Now online: the Fair Play Committee files from the National Archives

This year we observe the 80th anniversary of the trial of 63 members of the Fair Play Committee at Heart Mountain for draft resistance, and the subsequent trial of the FPC steering committee for conspiracy to counsel draft evasion. Now, thanks to six years of work by staff of the Heart Mountain Wyoming Foundation, we are able to view online the personal WRA files kept on those members of the largest organized resistance to incarceration, the story documented in our PBS film, Conscience and the Constitution. You can see the files by opening the box below:

Heart Mountain Draft Resisters

two people outside National Archives building
Dakota Russell and Danielle McAdams at the National Archives, Oct. 2018. (photo by Julie Abo)

Starting in October 2018, then-HMWF Executive Director Dakota Russell and then-Collections Manager Danielle McAdams brought their trusty Epson scanner to the National Archives in Washington, DC, and began the laborious work of manually opening and digitizing the paper files of the FPC members.

They worked with Erin Aoyama, Mason Moran, and Ray Locker to write many of the biographies shared online. Ray also made one final trip to the Archives to pick up scans of some remaining files. Graphics and design director Kate Wilson created the website and put the rest of it together.

Shigeru Fujii headshotSeveral of the biographies include photographs, like this one for 26-year-old Shig Fujii, taken for their Citizens Leave Permits for Work Group to go help save the sugar beet harvest in Idaho Falls in the year before the draft was reinstituted for the Nisei in camp.

It will take some time to read and digest all the new material here, but this is a remarkable treasure trove and a welcome supplement to the information on our PBS website on the Fair Play Committee. Observes Julie Abo, who assisted the project, “It was so interesting to find that in the files we pulled, no one had replied ‘No-No.'”

And look for a reprint of FPC “Bulletin No. 3” in The Literature of Japanese American Incarceration, under the title, “We Hereby Refuse … In Order to Contest the Issue,” along with a chapter entitled “Fair Play Committee” from Yosh Kuromiya’s recent memoir, and a singing of the jailhouse “Song of Cheyenne,” coming May 14 from Penguin Classics. Actors Keone Young and Greg Watanabe read and sing them for the audiobook, and we’re looking forward to hearing it.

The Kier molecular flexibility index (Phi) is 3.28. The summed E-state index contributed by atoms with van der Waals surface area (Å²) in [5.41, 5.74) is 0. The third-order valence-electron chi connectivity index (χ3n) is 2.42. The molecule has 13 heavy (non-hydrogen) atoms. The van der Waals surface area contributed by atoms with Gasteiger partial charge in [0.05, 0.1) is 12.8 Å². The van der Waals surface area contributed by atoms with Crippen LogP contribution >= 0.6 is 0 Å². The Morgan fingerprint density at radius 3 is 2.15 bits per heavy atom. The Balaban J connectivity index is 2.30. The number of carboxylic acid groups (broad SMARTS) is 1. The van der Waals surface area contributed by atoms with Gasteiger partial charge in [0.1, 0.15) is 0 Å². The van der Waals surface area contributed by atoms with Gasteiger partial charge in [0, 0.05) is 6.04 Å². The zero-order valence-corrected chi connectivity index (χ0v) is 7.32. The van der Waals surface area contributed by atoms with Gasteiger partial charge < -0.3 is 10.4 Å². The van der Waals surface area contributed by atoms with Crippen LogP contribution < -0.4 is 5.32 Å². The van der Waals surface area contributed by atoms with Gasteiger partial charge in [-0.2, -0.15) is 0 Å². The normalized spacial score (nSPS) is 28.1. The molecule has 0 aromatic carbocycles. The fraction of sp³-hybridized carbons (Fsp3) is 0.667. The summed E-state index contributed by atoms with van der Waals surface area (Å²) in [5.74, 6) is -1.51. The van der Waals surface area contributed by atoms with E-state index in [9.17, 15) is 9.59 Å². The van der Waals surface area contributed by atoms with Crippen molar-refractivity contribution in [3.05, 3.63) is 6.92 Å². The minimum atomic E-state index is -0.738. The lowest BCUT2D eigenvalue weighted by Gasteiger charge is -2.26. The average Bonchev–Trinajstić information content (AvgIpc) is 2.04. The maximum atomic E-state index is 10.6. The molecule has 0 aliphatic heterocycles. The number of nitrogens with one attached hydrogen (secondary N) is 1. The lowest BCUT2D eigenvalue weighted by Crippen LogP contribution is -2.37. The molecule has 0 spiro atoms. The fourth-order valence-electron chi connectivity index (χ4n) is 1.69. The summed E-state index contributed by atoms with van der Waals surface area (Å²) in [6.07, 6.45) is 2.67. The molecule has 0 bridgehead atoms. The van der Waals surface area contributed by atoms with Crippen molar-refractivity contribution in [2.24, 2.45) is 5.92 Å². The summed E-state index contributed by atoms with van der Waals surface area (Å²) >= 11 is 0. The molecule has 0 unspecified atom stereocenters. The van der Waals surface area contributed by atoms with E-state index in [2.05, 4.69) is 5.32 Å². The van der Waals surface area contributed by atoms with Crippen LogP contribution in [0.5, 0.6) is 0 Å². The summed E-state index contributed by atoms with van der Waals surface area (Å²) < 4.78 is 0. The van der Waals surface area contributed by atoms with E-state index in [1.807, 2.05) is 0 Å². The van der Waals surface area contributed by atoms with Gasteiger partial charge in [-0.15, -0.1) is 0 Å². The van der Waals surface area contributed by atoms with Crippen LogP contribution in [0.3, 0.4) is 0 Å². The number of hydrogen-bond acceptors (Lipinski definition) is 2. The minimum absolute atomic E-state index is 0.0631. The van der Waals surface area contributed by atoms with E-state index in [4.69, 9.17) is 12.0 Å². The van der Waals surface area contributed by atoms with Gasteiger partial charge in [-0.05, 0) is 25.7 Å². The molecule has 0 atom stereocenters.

Here is the Foundation’s news release:

WRA files of Heart Mountain draft resisters now available

Government records for the Heart Mountain incarcerees who resisted the draft during World War II are now available for family members, researchers and the general public on the Heart Mountain Wyoming Foundation website.

These files include interviews with camp and FBI officials, details about the incarcerees and their families and the loyalty questionnaires in which many of the men detailed their reasons for resisting the draft.

During two trials in 1944, the more than 80 men were tried, convicted and sentenced to terms in federal prison. Older resisters were imprisoned at Fort Leavenworth, Kan., while the majority were sent to the penitentiary at McNeil Island, Washington.

The files were scanned, organized and stored thanks to a grant from the Japanese American Confinement Sites program of the National Park Service. The Foundation is developing educational materials to help teachers and students use the files as primary sources in teaching about the Japanese American incarceration.

Doug Nelson, the Foundation’s vice chair, who wrote the earliest history of Heart Mountain, described the actions and convictions of the resisters as “a movement that illuminated the profound complexity of the Japanese American response to the trauma of incarceration. While most young men at Heart Mountain accepted the call to serve as a way of demonstrating their unflagging loyalty to country, a significant minority saw resistance to the draft as a moral duty to protest the violation of their fundamental rights as American citizens. What is most remarkable in these two vastly different responses is that both were rooted in patriotism, and each required great courage.’”

This project is the first that takes the files of the draft resisters and makes them available to the wider public. Researchers previously had to travel to the National Archives in Washington to access the files or go through the sometimes-lengthy process of applying for them online, paying fees and waiting months for them to appear.

The Heart Mountain Wyoming Foundation preserves the site where some 14,000 Japanese Americans were unjustly incarcerated in Wyoming from 1942 through 1945. Their stories are told within the foundation’s museum, Heart Mountain Interpretive Center, located between Cody and Powell. For more information, call the center at (307) 754-8000 or email [email protected].

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